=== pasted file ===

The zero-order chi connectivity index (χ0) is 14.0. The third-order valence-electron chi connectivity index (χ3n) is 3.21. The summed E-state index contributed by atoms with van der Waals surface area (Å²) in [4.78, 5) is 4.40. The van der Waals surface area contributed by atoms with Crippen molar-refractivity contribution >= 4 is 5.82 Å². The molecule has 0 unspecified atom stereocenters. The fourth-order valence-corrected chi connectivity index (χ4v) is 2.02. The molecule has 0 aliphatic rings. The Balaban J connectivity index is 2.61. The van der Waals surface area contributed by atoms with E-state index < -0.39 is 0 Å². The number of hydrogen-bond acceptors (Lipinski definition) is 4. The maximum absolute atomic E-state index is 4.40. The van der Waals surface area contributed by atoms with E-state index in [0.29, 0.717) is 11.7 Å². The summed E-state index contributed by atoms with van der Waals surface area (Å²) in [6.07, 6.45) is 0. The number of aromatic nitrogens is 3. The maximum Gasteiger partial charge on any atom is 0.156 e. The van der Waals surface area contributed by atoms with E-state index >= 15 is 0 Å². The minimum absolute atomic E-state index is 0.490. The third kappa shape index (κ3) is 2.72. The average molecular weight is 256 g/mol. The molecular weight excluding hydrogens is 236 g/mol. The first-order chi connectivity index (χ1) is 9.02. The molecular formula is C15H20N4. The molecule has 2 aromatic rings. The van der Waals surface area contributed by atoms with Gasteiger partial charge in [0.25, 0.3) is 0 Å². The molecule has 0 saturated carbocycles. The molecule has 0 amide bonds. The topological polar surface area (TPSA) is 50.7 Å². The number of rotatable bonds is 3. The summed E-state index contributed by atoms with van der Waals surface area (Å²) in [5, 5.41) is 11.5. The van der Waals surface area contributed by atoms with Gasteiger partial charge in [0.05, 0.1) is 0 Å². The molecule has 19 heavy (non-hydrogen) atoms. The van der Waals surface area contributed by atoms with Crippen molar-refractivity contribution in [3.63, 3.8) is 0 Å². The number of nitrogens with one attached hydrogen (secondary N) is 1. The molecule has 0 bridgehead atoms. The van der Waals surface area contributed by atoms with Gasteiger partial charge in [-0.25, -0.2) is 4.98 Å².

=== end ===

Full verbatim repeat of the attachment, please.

The zero-order chi connectivity index (χ0) is 14.0. The third-order valence-electron chi connectivity index (χ3n) is 3.21. The summed E-state index contributed by atoms with van der Waals surface area (Å²) in [4.78, 5) is 4.40. The van der Waals surface area contributed by atoms with Crippen molar-refractivity contribution >= 4 is 5.82 Å². The molecule has 0 unspecified atom stereocenters. The fourth-order valence-corrected chi connectivity index (χ4v) is 2.02. The molecule has 0 aliphatic rings. The Balaban J connectivity index is 2.61. The van der Waals surface area contributed by atoms with E-state index < -0.39 is 0 Å². The number of hydrogen-bond acceptors (Lipinski definition) is 4. The maximum absolute atomic E-state index is 4.40. The van der Waals surface area contributed by atoms with E-state index in [0.29, 0.717) is 11.7 Å². The summed E-state index contributed by atoms with van der Waals surface area (Å²) in [6.07, 6.45) is 0. The number of aromatic nitrogens is 3. The maximum Gasteiger partial charge on any atom is 0.156 e. The van der Waals surface area contributed by atoms with E-state index >= 15 is 0 Å². The minimum absolute atomic E-state index is 0.490. The third kappa shape index (κ3) is 2.72. The average molecular weight is 256 g/mol. The molecular weight excluding hydrogens is 236 g/mol. The first-order chi connectivity index (χ1) is 9.02. The molecular formula is C15H20N4. The molecule has 2 aromatic rings. The van der Waals surface area contributed by atoms with Gasteiger partial charge in [0.25, 0.3) is 0 Å². The molecule has 0 saturated carbocycles. The molecule has 0 amide bonds. The topological polar surface area (TPSA) is 50.7 Å². The number of rotatable bonds is 3. The summed E-state index contributed by atoms with van der Waals surface area (Å²) in [5, 5.41) is 11.5. The van der Waals surface area contributed by atoms with Gasteiger partial charge in [0.05, 0.1) is 0 Å². The molecule has 19 heavy (non-hydrogen) atoms. The van der Waals surface area contributed by atoms with Crippen molar-refractivity contribution in [3.63, 3.8) is 0 Å². The number of nitrogens with one attached hydrogen (secondary N) is 1. The molecule has 0 bridgehead atoms. The van der Waals surface area contributed by atoms with Gasteiger partial charge in [-0.25, -0.2) is 4.98 Å².